A subtle and elegant assertion of belief in the traditional order and customs of English society, this poem is more than the grating panegyric that might be suggested by the title. For the main it glosses over class struggles and divisions, imagining a kind of equality enforced by shared faith and patriotism. At the same time there is a hint of a recognition of the plight of the ‘lowly’, and perhaps some responsibility on the part of the ‘stately’. The poem never goes so far as to imply things could be different – indeed this would run counter to its first purpose: to affirm the traditional way of things, and to look to the past for an ideal model of English society.
In the first few stanzas significant word choices suggest much about the poet’s attitude in the piece. Hemans borrows from Biblical and homiletic vocabulary to create her own hymn to the nation. The country estates of stanza 1 are ‘rejoicing’, the books read by the fire are ‘glorious’. The poem’s structure too puts us in mind of a hymn, with a prominent rhyme scheme and a regularity on the page that give it the defined shape of a song. There is even something liturgical about the repeat phrase that starts each stanza. These references are part of a larger appeal to the past in the poem, which is attempting to portray English society as something as solid, worthy and unchanging as scripture or church ceremony. Nostalgia is seen in archaic word choices – although this is something which is difficult to judge as a modern reader – words like ‘greensward’ seem deliberately chosen for their sound of a bygone era. I see the word and, whether legitimate or not, the associations it has for me are Greensleeves, Sidney’s Arcadia and the Celtic Britain of King Lear. Clearly it is a word that embodies something of English tradition and heritage. Some other words that produce similar effects are ‘gladsome’, ‘bowers’ and ‘eaves’.
The ‘tall ancestral trees’ of the first stanza are a potent symbol for feudal England. The trees of the country estate not only define the physical landscape but symbolise the social order as well. The ‘ancestral tree‘ is a figure used often for a great family’s lineage. It serves the poet’s purpose further in being another picture of steadfastness. This dual connotation of ‘trees’ lends a great significance to the preposition that follows in the next line: they hold a place ‘O’er all the pleasant land’. In the physical landscape it is obvious that such tall objects should dominate the horizon, and this sense of natural and inevitable dominance is carried over into the symbolic meaning. The image in essence vindicates the right of the aristocracy to govern by seeing them as an inherent, natural part of the landscape.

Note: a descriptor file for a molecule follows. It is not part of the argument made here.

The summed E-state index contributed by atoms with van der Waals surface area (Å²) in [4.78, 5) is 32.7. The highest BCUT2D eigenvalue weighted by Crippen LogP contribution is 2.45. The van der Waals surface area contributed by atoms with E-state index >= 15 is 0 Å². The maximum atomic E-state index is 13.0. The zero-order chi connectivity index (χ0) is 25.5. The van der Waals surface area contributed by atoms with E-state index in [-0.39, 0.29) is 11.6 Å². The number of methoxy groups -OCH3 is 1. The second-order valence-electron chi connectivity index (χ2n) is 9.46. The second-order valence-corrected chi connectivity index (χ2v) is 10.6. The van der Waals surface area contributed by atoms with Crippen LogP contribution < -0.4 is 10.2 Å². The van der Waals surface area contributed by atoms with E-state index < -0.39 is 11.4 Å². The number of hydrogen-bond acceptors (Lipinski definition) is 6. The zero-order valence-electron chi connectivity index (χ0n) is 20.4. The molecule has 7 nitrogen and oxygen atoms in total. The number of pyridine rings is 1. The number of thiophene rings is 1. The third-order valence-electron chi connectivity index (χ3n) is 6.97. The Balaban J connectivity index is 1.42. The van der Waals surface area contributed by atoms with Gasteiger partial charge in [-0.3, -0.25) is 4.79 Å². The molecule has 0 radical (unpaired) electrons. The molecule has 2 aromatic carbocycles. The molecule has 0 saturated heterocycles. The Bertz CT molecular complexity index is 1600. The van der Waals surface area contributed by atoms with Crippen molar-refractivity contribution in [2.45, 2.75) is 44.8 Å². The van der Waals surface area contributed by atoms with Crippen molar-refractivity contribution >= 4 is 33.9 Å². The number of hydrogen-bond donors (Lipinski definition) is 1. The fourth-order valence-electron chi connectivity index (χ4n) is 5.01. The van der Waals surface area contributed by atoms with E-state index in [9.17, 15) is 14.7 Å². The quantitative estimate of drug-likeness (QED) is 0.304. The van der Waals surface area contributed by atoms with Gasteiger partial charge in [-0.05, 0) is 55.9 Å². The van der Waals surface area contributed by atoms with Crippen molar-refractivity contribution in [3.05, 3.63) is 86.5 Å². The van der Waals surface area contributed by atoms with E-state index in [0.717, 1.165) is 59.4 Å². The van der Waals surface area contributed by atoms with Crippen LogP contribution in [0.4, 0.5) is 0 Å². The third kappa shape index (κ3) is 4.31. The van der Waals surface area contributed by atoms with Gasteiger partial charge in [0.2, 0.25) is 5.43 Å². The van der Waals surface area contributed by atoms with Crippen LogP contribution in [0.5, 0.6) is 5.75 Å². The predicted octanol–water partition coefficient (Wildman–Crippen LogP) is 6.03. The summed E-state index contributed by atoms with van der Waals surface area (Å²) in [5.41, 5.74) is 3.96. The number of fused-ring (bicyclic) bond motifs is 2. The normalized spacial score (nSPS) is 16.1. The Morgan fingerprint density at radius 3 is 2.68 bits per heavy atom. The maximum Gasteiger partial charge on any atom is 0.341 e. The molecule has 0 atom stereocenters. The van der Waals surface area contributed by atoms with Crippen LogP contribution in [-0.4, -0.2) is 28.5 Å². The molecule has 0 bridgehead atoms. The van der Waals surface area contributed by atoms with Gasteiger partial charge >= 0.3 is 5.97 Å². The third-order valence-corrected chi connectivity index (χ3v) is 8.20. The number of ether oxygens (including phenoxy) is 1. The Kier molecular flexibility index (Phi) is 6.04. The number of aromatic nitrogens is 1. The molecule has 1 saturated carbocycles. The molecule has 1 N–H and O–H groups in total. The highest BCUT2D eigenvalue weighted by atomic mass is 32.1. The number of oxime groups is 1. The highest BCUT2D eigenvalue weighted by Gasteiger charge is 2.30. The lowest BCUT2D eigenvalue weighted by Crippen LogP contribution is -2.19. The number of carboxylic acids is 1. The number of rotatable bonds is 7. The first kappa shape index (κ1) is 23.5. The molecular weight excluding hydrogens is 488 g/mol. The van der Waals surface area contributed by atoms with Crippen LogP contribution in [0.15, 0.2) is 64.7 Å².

The poem is rich with sound effects that bolster the pastoral and domestic scenes portrayed. Stanza 3 explicitly encourages us to be alert to ‘sounds’. The sibilance that begins the stanza is the raw material for a mood, the construction of which is guided by the words themselves: ‘softly’, ‘quietness’. Through the soft ‘s’ sounds of ‘Sabbath-hours / Solemn, yet sweet’ breaks gently the muted consonance of the ‘church-bell’s chime‘. This pattern of mimetic aural effect is found throughout the poem. It strengthens and makes more tangible the poet’s mythologized vision of rural England, and in its beauty inspires just the kind of warm sentiment for country that the poet appeals to in the final lines.
The refrains which open each stanza seem on first reading to unify the different scenes portrayed in the poem. Thus exists a kind of equality between ‘stately Homes’ and ‘Cottage Homes’ even as the poem advocates a strict hierarchy of class difference. The premise of the poem might be said to rest in the English landscape’s ability to unify and gloss over conflicting perspectives. However the poet seems to gesture towards problems of class as well. The ‘ancestral trees’ image of stanza 1 is countered by that of the ‘bird’ in stanza 4. Here the ‘lowly’ labouring classes are likened to birds in a simile that recalls the Sermon on the Mount in Matthew. There it is God who provides for the birds and exhorts others to rely on him. This begs the question, who is providing for the poor here? There is a recognition in the simile that the poorest people do lack the most basic necessities. There is also a statement of belief in God – watching over England in the final stanza – and divine generosity. Vehicle and tenor merge in the simile as we find the bird and the labourer sleeping under the same roof, but there is also a striking further convergence with the aristocratic ‘tree’ image. Amongst this rural imagery it is curious that the bird roosts amongst rafters rather than branches – curious that the two images should seem on the brink of unifying but then suddenly diverge. All it would take would be an ‘l’ in front of ‘eaves’ to create an unbroken image to connect the poem. Instead what we have is more subtle and more conflicted. The inability of the trees to provide protection could be read as a muted gesture of reproach to the aristocracy, who for all the beauty of stanza 1 are still pictured there as slightly aloof, slightly distant.
This is a spirited and well constructed exhortation to faith and patriotism. It draws on diverse elements of British tradition – religious, literary and political – to promote a mythologized past as a model for the present. What distinguishes it is its gentle acknowledgment of the complexities of the situation and the real human suffering intrinsic in the class system, meaning we find ourselves warming to a poet who holds, to the modern reader, what may well be a deeply unpalatable view-point.